Magic Breakfast, one of the charity partners delivering the government's school breakfast clubs, says funding “falls short” of what is required.
The Department for Education (DfE) has announced an extension of funding for school breakfast clubs in England.
The DfE says £24m will be available to continue government support for school breakfast provision for a further two years, until 2023, and it has put a detailed contract out to tender.
We’re extending funding for school breakfast clubs to help make sure thousands of children have a healthy start to the day.— Department for Education (@educationgovuk) March 15, 2021
£24 million will be available to continue our support for a further 2 years. pic.twitter.com/xz3cxBMncz
Magic Breakfast and Family Action co-deliver the current school breakfast contract for the DfE, which they named the National School Breakfast Programme (NSBP).
At its peak, the NSBP reached around 375,000 children with a healthy breakfast every school day.
The contract started in March 2018 and is due to finish at the end of July 2021, having been extended several times and adapted during the pandemic to take account of lockdowns and school closures.
'The funding announced by the DfE falls short'
“The terms of the new contract, announced today, are significantly different to those of the existing National School Breakfast Programme,” a statement from Magic Breakfast reads.
Alysa Remtulla, head of policy and campaigns at Magic Breakfast, said: “Magic Breakfast welcomes any new funding for school breakfast provision as we continue on our mission to ensure that no child in the UK is too hungry to learn. The funding announced by the DfE today, however, falls short of the proposed School Breakfast Bill which Magic Breakfast is campaigning for.
“The DfE are proposing to support approximately 2,500 schools with short-term funding, however, we believe there are approximately 8,700 schools in disadvantaged areas of England with children at risk of hunger who would benefit from permanent and secure breakfast funding, as set out in the School Breakfast Bill.
“Our priority continues to be ensuring that a government funded school breakfast programme includes expert support for schools to ensure that every child at risk of hunger in those schools receives a healthy breakfast, delivered without barrier or stigma. We look forward to examining the DfE tender document more closely over the coming days, to understand the detail behind this funding announcement.”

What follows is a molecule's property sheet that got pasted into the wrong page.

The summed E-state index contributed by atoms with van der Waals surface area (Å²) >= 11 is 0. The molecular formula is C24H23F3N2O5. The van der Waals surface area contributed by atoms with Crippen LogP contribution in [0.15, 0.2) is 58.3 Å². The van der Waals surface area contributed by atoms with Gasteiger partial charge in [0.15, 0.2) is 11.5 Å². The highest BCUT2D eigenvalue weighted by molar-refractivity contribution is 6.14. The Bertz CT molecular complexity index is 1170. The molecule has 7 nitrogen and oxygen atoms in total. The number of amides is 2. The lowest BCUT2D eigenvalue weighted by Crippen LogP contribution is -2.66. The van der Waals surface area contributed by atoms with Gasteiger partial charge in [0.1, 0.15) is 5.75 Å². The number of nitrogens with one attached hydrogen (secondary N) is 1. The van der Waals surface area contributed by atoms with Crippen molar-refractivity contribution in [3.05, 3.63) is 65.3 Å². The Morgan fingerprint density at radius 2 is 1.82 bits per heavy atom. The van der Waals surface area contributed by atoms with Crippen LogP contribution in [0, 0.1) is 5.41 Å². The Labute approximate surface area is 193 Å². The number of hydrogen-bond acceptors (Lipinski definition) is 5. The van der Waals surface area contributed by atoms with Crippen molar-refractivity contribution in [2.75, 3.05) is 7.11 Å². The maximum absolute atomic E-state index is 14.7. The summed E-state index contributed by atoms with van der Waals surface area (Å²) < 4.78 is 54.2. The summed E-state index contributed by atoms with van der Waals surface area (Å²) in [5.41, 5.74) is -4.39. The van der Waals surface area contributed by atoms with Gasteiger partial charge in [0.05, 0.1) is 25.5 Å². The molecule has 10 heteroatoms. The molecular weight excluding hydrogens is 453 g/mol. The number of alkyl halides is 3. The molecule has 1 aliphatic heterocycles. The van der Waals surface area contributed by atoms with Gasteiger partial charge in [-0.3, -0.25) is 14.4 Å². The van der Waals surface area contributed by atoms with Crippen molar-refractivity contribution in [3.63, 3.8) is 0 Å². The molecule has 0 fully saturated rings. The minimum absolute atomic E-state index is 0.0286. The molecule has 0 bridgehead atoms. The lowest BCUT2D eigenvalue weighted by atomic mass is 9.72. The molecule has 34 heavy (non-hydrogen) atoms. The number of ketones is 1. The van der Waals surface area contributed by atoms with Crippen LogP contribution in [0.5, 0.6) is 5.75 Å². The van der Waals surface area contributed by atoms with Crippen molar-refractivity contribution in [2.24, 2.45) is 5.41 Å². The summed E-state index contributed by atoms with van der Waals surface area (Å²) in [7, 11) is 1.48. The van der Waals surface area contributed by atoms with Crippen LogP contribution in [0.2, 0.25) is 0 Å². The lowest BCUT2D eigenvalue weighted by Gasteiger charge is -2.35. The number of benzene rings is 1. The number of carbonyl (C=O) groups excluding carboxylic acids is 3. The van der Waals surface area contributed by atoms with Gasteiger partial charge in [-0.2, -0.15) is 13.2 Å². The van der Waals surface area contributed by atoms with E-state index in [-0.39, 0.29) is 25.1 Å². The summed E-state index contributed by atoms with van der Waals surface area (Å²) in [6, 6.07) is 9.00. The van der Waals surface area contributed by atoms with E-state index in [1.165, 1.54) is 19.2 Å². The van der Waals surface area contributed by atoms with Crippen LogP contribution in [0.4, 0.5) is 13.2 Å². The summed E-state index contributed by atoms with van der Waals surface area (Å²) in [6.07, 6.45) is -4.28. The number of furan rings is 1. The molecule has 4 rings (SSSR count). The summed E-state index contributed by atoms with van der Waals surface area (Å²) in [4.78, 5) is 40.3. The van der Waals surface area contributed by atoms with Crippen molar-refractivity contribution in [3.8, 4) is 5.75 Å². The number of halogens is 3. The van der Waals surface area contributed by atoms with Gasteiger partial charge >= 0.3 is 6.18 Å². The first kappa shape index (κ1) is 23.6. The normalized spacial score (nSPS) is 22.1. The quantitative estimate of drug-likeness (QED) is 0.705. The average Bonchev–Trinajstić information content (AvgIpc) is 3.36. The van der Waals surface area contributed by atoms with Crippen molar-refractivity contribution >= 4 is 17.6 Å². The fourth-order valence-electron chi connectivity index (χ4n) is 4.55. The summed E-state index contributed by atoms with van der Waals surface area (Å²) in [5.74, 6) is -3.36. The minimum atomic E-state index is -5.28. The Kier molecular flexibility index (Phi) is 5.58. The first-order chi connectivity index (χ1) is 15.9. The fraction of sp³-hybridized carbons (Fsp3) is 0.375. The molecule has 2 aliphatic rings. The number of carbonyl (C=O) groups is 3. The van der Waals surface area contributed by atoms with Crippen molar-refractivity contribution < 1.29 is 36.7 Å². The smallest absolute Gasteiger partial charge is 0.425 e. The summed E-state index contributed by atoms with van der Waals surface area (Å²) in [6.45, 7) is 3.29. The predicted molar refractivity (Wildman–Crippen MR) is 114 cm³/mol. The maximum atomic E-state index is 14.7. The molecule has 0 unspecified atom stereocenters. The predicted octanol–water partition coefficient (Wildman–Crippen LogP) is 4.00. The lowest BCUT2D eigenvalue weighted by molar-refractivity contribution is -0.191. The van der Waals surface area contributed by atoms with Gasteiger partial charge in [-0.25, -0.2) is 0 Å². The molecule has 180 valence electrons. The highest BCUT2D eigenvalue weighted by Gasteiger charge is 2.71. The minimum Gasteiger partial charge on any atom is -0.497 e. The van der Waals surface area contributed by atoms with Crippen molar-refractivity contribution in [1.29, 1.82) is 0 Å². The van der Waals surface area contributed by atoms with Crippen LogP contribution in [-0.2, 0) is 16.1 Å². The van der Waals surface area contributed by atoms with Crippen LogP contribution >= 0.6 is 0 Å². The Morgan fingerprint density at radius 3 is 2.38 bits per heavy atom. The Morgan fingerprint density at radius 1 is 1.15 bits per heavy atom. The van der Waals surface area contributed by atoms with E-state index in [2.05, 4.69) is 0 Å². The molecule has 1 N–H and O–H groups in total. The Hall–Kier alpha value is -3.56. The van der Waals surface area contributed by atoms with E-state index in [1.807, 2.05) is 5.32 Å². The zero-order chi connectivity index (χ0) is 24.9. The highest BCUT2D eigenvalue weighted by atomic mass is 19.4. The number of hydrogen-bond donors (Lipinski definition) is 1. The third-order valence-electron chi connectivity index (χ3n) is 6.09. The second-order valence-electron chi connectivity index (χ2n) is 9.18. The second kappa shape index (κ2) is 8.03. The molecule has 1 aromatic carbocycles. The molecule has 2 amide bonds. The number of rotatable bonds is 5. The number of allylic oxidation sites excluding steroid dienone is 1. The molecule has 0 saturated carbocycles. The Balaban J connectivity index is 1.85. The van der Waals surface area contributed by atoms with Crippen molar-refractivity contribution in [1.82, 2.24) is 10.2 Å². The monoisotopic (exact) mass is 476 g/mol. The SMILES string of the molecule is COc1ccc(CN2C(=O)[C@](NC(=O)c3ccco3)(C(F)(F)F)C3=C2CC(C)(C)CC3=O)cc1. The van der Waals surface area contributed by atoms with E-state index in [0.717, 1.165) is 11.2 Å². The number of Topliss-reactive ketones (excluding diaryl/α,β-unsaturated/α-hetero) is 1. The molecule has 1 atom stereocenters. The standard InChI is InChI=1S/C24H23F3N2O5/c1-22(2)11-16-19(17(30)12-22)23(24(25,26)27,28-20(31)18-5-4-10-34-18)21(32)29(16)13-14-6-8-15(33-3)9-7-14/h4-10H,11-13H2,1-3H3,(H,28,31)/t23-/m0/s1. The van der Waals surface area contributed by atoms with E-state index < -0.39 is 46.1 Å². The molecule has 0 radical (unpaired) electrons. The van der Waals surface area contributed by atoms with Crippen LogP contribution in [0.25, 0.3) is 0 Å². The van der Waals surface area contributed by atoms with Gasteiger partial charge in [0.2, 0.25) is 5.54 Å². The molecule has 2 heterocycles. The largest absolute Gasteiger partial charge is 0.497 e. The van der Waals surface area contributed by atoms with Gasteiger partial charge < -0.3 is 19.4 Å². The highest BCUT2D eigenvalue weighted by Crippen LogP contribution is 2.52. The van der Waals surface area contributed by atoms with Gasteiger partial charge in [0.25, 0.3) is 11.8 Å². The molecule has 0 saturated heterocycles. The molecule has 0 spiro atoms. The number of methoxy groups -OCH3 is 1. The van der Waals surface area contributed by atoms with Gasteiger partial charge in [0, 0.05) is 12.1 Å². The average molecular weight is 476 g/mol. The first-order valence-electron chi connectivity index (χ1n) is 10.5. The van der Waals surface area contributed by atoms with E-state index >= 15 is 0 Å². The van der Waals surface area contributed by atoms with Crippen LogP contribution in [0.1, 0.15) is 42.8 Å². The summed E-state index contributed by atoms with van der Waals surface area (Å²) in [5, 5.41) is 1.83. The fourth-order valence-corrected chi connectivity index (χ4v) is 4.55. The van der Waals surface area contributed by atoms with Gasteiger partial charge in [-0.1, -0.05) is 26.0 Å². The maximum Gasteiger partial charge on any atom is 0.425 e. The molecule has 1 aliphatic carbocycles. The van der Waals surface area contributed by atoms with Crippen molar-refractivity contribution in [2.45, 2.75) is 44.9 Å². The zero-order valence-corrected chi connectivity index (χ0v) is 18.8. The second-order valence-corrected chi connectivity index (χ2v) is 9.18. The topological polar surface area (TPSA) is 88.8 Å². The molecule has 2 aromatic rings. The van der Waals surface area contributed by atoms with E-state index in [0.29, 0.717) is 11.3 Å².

Family Action did not directly criticise the government.
David Holmes, chief executive, Family Action said: “We are encouraged to hear that the DfE are funding new breakfast club services for schools in areas of disadvantage from September. Family Action are committed to supporting children to have access to school breakfast without barrier or stigma.
“We are extremely proud of what the NSBP has achieved, feeding over 300,000 children a school breakfast every day. Schools have shared that having a nutritious breakfast has made a real, positive difference to their pupils, helping them to concentrate, improving their readiness to learn, behaviour and wellbeing.”
Tender documents state that the chosen supplier will be responsible for “recruiting schools to participate in the programme from an agreed target list provided”, and providing breakfast provision to schools “that adhere to the government’s school food standards”.
The supplier will also have to design, implement and manage “appropriate and accessible user interface channels to enable schools to order the breakfast provision”. Organisations have until 16 April to bid.
Labour: ‘This is a pitiful response’
Labour’s shadow education secretary, Kate Green, described the new funding as “pitiful” and said it was not enough to support the number of children who need the breakfast clubs.
She said: “This is a pitiful response to Labour’s call for a universal breakfast club offer for every child. This funding is likely to provide breakfast club support to just 4% of children which is simply not good enough.”
Gavin Williamson, education secretary, said he was committed to supporting “the most vulnerable children”.
He said: “A good breakfast is vital to giving children the boost they need in the morning so they start school ready to learn. That’s why we are continuing our Breakfast Clubs Programme for pupils across England so that those children in need of extra support do not go without the most important meal of the day.
“Throughout this pandemic our priority has been supporting the most vulnerable children – that’s why we extended support for free school meals for eligible pupils when they were learning from home, expanded our Holiday Activities and Food programme to run all over the country this year and introduced the Covid Winter Grant Scheme to keep families warm and well-fed, all of which ensures targeted support is there for the children who need it most.”
The DfE has also not said how many schools it intends to reach in the next two years of the scheme.